inflammatory compounds. Enzymes are molecules that speed up chemical
reactions. They either join molecules or split them by making or
breaking the chemical bonds that keep molecules together. NSAIDs not
only suppress the enzymes that produce inflammatory compounds, but they
also inhibit enzymes that manufacture cartilage components.
So, you see why the use of NSAIDs in the
treatment of osteoarthritis is a classic example of a drug suppressing
the symptom while promoting the progression of the disease process. A
person may feel free from pain while on the NSAID, but his or her
arthritis is silently getting worse as noted in several clinical studies
that have shown that NSAID use is associated with acceleration or
osteoarthritis and increased joint destruction.
Q What can be used instead of NSAIDs
in the treatment of osteoarthritis?
A Glucosamine! Glucosamine is a simple molecule that can be
naturally produced in the body. The main function of glucosamine on
joints is to stimulate the manufacture of molecules known as
glycosaminoglycans (GAGs) key structural components of cartilage. It
Appears that as some people age, they lose the ability to manufacture
sufficient levels of glucosamine. The result is that cartilage loses its
ability to act as a shock absorber. The body’s inability to manufacture
glucosamine has been suggested to be the major factor leading to
osteoarthritis. That’s why supplementing your diet with stabilized
glucosamine is so vitally important.
Total Health Recommended Glucosmine
Q Are there scientific studies that
show Glucosamine is effective?
A Yes. Glucosamine has been the subject of more than 300
scientific investigations and over 20 double blind clinical studies.
The benefits of Glucosamine in the
treatment of osteoarthritis are impressive. In one of the more recent
studies comparing Glucosamine to a placebo, 252 patients with
osteoarthritis of the knee were given either a placebo or 500mg of
Glucosamine three times daily for four weeks. Glucosamine was
significantly effective in improving pain and movement after only four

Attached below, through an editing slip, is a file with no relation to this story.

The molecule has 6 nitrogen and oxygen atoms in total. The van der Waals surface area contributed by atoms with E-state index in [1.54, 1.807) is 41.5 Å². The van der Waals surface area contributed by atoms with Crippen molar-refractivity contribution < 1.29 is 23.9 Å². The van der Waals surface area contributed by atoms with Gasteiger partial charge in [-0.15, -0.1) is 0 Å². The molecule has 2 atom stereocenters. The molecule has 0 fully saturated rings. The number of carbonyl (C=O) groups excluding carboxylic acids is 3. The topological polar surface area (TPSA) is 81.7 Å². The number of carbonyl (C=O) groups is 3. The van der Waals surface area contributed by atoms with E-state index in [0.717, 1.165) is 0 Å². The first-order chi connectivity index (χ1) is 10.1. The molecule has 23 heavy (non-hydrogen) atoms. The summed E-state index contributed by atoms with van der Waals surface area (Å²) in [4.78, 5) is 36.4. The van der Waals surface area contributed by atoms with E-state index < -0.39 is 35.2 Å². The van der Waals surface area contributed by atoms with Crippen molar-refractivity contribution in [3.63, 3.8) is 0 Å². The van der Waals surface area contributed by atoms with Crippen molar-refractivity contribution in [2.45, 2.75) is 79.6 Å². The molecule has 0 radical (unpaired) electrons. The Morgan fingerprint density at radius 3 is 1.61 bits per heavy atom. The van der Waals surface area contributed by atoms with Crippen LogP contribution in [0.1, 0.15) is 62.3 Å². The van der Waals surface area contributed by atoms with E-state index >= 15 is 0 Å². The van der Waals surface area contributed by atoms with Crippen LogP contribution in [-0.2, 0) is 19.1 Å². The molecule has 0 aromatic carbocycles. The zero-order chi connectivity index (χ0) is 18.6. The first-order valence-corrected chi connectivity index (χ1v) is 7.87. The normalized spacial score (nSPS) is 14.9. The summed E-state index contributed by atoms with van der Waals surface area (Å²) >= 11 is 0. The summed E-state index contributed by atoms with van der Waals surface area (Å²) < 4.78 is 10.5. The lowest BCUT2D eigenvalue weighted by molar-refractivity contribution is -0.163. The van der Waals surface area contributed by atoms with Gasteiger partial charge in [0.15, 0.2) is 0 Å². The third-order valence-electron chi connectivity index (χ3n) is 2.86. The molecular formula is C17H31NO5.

weeks of use. Previous studies have shown that the longer Glucosamine is
used the more obvious the therapeutic benefit. These results are
consistent with other double blind studies versus a placebo.
Q Have there been studies comparing
Glucosamine to NSAIDS?
A Yes. In these head to head double blind studies Glucosamine was
shown to produce better results than NSAIDs in relieving the pain and
inflammation of osteoarthritis despite the fact that Glucosamine
exhibits very little direct anti inflammatory effect and no direct
analgesic or pain relieving effects. While NSAIDs offer purely
symptomatic relief and may actually promote the disease process,
Glucosamine appears to address the cause of osteoarthritis. By treating
the root of the problem through actually building joint cartilage,
Glucosamine not only improves the symptoms, including pain, it also
helps the body repair damaged joints. The clinical effect is impressive,
especially when Glucosamine’s safety and lack of side effects is
Q How long before results are seen
A With Glucosamine supplementation, most people will experience
significant improvement within two to eight weeks. However, the longer
it is used the more obvious the results. The effects are cumulative and
Q Does Glucosamine interact with any
A There have been no reports of any adverse drug interactions
with Glucosamine. The only caveat is that individuals taking diuretics
may need to take higher dosages
Q I am a diabetic. Can I Take
A Yes 98% of glucosamine is absorbed intact and has absolutely no
effect on blood sugar levels.